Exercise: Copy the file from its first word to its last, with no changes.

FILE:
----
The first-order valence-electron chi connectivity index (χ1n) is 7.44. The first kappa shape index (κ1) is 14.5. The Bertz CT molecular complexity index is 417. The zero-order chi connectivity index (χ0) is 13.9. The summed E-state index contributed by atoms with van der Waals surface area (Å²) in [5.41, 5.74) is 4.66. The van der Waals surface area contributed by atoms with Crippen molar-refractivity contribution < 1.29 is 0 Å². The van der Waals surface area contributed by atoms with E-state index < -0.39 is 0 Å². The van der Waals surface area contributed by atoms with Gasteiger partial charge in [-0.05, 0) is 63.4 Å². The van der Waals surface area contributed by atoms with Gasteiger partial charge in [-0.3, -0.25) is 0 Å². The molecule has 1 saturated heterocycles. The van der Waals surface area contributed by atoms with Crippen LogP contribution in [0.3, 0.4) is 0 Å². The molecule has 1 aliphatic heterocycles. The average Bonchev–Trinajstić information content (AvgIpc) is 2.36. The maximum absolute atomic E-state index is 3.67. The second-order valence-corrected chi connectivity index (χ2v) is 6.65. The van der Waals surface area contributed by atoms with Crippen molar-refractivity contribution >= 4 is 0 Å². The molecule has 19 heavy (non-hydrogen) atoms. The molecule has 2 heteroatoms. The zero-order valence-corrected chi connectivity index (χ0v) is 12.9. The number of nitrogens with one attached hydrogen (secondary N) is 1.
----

The first-order valence-electron chi connectivity index (χ1n) is 7.44. The first kappa shape index (κ1) is 14.5. The Bertz CT molecular complexity index is 417. The zero-order chi connectivity index (χ0) is 13.9. The summed E-state index contributed by atoms with van der Waals surface area (Å²) in [5.41, 5.74) is 4.66. The van der Waals surface area contributed by atoms with Crippen molar-refractivity contribution < 1.29 is 0 Å². The van der Waals surface area contributed by atoms with E-state index < -0.39 is 0 Å². The van der Waals surface area contributed by atoms with Gasteiger partial charge in [-0.05, 0) is 63.4 Å². The van der Waals surface area contributed by atoms with Gasteiger partial charge in [-0.3, -0.25) is 0 Å². The molecule has 1 saturated heterocycles. The van der Waals surface area contributed by atoms with Crippen LogP contribution in [0.3, 0.4) is 0 Å². The molecule has 1 aliphatic heterocycles. The average Bonchev–Trinajstić information content (AvgIpc) is 2.36. The maximum absolute atomic E-state index is 3.67. The second-order valence-corrected chi connectivity index (χ2v) is 6.65. The van der Waals surface area contributed by atoms with Crippen molar-refractivity contribution >= 4 is 0 Å². The molecule has 19 heavy (non-hydrogen) atoms. The molecule has 2 heteroatoms. The zero-order valence-corrected chi connectivity index (χ0v) is 12.9. The number of nitrogens with one attached hydrogen (secondary N) is 1.